The Fred Lang Foundation’s mission is to aid individuals find the hope for a brighter tomorrow through effective mental health and substance abuse treatment.  Funds from the Foundation are donated to nonprofit Charlotte Behavioral Health Care to underwrite services for low income residents of Charlotte County.  Without the Fred Lang Foundation’s assistance, some children, teens, adults and families might not be able to get the help they need. For more information on CBHC or Fred Lang Foundation. Please call Jessica Potts (941) 347-6407 or visit


Test Anxiety 101: How to Calm the Storm

Tuesday, April 26, 2016 @ 02:04 PM
Author: Charlotte Behavioral

Your child has been studying for days for their upcoming exam. They completed practice tests, received additional tutoring, joined a group study session, and felt more confident than ever. They arrive in class and receive their 30-question multiple choice exam. They write their name, today’s date, and subject, and that’s as far as they can remember. Their mind goes blank, their heart starts beating faster, hands start to sweat, and they can no longer concentrate. Despite the hours spent studying, they end up receiving a D on their exam. Does this sound like your child? Unfortunately, test anxiety occurs in many children and limits their ability to perform well on tests.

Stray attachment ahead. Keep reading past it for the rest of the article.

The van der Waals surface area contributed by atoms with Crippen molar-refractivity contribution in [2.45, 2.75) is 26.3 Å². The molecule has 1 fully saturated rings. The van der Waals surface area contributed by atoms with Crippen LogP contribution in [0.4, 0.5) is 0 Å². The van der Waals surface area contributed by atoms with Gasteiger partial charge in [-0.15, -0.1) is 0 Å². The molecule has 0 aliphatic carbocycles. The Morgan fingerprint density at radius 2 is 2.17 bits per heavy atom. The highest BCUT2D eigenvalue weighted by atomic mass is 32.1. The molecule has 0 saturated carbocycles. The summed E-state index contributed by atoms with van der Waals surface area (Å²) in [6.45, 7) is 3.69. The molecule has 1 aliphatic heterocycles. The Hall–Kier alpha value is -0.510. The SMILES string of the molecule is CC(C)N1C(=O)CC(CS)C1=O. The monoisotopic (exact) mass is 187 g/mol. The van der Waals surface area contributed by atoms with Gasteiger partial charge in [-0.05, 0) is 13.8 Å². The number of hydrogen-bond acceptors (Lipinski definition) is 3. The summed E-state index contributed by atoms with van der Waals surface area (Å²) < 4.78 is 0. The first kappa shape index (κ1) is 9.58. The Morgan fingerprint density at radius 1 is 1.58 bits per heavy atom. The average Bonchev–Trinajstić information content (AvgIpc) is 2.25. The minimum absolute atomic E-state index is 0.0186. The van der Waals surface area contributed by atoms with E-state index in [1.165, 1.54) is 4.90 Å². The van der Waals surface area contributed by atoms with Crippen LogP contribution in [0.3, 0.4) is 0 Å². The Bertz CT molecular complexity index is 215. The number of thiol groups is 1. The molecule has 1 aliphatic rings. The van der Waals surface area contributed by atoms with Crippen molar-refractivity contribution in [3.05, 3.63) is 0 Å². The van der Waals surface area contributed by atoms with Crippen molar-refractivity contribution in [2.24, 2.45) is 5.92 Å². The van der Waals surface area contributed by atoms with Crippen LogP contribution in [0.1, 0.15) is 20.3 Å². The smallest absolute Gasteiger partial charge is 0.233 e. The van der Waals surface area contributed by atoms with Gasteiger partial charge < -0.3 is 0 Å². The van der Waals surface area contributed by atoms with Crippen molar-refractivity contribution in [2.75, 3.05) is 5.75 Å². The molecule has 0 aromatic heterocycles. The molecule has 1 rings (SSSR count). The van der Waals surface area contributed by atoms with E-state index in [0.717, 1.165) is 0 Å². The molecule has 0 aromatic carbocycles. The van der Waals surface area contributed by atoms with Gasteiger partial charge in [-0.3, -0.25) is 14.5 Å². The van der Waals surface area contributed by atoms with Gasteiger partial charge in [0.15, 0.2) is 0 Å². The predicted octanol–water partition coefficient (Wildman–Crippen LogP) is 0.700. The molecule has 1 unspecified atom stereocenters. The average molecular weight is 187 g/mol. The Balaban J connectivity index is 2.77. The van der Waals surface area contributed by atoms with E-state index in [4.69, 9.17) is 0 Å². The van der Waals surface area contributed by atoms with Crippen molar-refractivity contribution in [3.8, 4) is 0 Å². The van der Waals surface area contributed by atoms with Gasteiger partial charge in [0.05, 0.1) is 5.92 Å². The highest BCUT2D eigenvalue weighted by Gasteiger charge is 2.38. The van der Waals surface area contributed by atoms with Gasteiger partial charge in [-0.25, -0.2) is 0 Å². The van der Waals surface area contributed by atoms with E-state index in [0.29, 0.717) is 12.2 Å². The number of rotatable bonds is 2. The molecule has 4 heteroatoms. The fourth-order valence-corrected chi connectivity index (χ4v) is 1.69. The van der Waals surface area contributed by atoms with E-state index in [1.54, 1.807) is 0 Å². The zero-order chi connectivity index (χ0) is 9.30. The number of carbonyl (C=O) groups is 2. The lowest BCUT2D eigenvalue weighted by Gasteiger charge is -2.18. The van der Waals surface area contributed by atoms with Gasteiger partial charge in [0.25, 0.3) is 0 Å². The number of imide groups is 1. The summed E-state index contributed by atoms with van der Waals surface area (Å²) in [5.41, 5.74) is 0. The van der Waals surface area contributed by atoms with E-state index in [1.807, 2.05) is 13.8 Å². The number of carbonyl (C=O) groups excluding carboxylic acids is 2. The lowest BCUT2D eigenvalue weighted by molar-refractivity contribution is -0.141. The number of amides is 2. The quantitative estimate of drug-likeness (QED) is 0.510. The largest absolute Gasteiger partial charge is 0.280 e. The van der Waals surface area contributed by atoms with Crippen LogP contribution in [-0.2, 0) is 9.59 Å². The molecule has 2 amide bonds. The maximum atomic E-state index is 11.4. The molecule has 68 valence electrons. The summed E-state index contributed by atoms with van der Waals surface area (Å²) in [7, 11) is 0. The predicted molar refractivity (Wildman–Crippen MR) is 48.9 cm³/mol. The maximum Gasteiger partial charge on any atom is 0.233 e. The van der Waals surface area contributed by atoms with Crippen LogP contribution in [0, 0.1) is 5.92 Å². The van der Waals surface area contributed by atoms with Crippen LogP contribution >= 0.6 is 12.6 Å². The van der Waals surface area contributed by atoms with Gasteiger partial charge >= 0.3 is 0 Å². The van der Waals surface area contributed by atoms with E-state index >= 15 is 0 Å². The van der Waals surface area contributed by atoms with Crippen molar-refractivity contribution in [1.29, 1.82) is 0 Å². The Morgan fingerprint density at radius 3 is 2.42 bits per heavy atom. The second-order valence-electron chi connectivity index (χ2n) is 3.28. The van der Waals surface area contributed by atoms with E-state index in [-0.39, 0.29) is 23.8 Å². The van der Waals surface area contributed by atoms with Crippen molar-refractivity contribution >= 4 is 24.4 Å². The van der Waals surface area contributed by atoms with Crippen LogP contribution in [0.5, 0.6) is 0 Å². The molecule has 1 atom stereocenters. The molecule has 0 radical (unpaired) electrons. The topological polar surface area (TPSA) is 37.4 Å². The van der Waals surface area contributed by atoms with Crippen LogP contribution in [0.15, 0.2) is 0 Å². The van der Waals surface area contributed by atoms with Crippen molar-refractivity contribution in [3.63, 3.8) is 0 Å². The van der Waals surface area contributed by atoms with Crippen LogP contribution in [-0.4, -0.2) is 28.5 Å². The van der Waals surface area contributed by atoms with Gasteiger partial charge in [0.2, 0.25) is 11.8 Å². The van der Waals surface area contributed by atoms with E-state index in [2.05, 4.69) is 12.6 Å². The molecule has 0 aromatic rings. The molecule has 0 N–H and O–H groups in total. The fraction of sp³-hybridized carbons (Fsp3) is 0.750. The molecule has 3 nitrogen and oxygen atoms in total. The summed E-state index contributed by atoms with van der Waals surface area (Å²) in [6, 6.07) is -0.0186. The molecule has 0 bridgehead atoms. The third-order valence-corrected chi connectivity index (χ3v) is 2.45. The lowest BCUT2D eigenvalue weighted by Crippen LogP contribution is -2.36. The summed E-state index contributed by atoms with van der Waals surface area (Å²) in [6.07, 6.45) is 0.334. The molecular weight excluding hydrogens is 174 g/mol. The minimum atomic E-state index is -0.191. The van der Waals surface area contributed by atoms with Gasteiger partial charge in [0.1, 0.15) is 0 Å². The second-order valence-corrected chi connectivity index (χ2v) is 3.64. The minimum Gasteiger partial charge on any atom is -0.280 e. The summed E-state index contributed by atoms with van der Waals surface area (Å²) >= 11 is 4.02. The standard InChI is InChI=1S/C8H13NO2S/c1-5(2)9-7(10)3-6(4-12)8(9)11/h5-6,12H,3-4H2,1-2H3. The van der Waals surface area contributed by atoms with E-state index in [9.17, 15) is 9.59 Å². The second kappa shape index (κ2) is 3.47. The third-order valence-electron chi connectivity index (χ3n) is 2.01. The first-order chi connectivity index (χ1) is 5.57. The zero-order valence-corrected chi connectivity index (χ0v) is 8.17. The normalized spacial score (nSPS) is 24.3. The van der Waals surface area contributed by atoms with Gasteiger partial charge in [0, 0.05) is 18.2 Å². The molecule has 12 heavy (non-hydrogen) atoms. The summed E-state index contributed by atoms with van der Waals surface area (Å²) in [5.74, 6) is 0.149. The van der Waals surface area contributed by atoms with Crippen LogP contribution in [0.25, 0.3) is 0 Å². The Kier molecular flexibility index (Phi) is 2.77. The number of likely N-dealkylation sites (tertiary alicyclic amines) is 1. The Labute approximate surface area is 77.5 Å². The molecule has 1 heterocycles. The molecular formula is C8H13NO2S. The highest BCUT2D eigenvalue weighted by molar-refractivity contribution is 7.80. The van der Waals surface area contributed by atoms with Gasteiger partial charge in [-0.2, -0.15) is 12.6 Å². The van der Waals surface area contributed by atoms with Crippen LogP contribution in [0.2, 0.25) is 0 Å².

Anxiety creates a crippling effect that creates barrier blocking potential success. According to the American School Counselor Association, “Stressful emotions can inhibit a student’s ability to absorb, retain and recall information. Anxiety creates a kind of “noise” or “mental static” in the brain that blocks our ability to retrieve what’s stored in memory and also greatly impairs our ability to comprehend and reason. The key to understanding how anxiety inhibits cognitive and physical performance lies in understanding how emotions affect the rhythmic activity in the nervous system.”